I have spent the past decade fighting the uphill battle as a near-native English speaker who represents a language that behaves very differently from English. I have seen both incomprehension (“Error: PLURAL magic word missing in translation” - my language does not inflect for number, shut up) and open denial of the existence of certain features in my native language.

The rational part of me sees no evidence of bad faith and I have no accusations to bring against anyone. But the hard feelings are real - and I imagine, not dissimilar to how you would feel when someone misgenders you.

May I leave you with one Tweet on this matter written by someone I don’t know, but which I really resonate with.

Thanks for hearing me out, again. I really appreciate this discussion.

I see two problems so far. Do you think my stories are correct?

  1. Alice wants to speak correctly in English. Therefore, Alice sometimes needs to know the relevant pronouns for Bob. Alice may find it difficult to fully join a conversation in English without this information. However, when Bob announces this information (especially when nobody asked for that information), it feels strange to Alice. Volunteering information that cannot be used in Alice’s language suggests that Alice’s language is the wrong language, or an unimportant language. This makes English feel more dominant. It makes Alice feel excluded.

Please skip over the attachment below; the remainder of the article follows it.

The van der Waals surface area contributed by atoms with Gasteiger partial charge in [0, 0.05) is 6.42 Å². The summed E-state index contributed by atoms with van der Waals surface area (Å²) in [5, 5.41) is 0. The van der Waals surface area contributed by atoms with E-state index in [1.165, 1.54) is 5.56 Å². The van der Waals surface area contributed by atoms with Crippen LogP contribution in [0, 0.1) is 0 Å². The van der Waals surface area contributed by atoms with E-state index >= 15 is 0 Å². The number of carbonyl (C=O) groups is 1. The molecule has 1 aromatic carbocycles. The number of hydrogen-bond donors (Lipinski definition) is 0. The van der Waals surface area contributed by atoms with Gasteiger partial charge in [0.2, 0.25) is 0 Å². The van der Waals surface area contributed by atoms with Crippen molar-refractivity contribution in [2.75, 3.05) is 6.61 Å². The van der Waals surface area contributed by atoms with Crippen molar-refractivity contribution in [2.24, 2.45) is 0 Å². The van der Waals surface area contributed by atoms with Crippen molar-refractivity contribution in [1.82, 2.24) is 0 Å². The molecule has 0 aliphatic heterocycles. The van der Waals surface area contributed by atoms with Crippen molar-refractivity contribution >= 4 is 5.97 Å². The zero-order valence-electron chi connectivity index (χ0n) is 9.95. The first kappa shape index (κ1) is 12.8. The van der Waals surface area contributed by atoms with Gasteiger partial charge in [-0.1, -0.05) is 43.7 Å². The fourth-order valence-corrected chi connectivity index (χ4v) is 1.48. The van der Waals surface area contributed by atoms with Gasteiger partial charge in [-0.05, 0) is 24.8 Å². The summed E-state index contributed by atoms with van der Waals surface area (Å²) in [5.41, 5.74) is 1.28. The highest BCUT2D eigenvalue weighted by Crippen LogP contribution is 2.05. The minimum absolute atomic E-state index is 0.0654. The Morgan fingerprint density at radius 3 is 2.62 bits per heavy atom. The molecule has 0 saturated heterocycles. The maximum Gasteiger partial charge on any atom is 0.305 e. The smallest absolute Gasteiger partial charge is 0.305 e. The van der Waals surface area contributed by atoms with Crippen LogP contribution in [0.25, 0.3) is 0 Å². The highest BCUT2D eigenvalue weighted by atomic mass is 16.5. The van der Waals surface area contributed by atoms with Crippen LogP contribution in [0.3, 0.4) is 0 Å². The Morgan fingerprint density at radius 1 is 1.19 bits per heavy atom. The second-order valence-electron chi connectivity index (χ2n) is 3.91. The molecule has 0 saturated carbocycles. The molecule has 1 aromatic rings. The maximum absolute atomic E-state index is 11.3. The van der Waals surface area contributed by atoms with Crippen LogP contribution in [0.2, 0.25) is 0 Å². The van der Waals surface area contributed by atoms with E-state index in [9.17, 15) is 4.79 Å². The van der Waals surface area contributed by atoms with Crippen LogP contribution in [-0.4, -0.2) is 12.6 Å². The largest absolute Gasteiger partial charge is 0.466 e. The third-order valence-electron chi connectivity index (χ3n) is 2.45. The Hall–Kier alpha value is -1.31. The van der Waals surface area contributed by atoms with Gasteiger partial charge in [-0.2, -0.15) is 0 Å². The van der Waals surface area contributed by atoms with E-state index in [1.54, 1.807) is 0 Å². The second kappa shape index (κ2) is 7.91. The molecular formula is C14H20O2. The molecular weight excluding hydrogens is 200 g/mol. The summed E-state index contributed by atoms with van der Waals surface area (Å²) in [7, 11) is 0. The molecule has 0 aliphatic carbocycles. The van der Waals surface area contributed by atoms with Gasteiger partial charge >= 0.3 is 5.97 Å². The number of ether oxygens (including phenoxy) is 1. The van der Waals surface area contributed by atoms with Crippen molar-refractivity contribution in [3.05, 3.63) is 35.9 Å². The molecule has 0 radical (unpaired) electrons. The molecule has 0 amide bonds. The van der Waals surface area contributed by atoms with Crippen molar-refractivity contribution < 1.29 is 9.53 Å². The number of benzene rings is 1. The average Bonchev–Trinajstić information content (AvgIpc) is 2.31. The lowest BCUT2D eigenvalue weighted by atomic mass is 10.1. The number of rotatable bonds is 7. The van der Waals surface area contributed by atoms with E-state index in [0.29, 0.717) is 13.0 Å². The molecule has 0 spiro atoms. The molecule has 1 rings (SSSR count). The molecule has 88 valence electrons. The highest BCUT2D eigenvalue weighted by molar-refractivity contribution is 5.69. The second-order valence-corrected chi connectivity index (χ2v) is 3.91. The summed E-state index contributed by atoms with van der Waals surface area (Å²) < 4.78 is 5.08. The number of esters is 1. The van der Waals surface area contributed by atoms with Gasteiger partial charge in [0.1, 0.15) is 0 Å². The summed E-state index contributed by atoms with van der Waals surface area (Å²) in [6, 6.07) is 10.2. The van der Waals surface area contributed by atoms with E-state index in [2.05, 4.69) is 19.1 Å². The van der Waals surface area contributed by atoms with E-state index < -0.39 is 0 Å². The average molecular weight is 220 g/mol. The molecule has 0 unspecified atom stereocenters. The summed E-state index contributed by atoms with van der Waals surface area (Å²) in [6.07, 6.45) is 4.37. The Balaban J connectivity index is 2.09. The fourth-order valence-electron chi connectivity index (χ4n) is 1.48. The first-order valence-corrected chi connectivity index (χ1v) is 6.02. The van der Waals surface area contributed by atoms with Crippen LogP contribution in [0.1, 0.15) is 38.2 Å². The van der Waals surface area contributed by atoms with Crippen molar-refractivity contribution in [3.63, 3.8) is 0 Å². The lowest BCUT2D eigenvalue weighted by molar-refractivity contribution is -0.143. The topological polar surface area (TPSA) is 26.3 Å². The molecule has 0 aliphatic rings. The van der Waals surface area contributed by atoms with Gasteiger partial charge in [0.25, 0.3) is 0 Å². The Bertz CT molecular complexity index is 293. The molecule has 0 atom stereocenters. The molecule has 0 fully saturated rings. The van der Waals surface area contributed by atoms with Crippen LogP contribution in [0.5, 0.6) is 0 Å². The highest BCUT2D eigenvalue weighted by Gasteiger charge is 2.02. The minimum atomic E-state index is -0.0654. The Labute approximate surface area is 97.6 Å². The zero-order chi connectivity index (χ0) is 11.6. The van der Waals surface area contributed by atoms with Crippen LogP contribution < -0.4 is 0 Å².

2. If Bob tells Alice, and Alice doesn’t use the relevant pronouns perfectly, then some people make unkind assumptions about why Alice made this mistake. If Alice makes a mistake, Bob might or might not be unhappy about the mistake. However, even if Alice and Bob are satisfied, someone else might decide Alice is being intentionally rude. Also, the stronger Alice’s English skills, the more likely someone will decide that a one-word mistake is intentional rudeness. Alice is afraid someone will misunderstand a mistake. This makes Alice feel afraid of participating.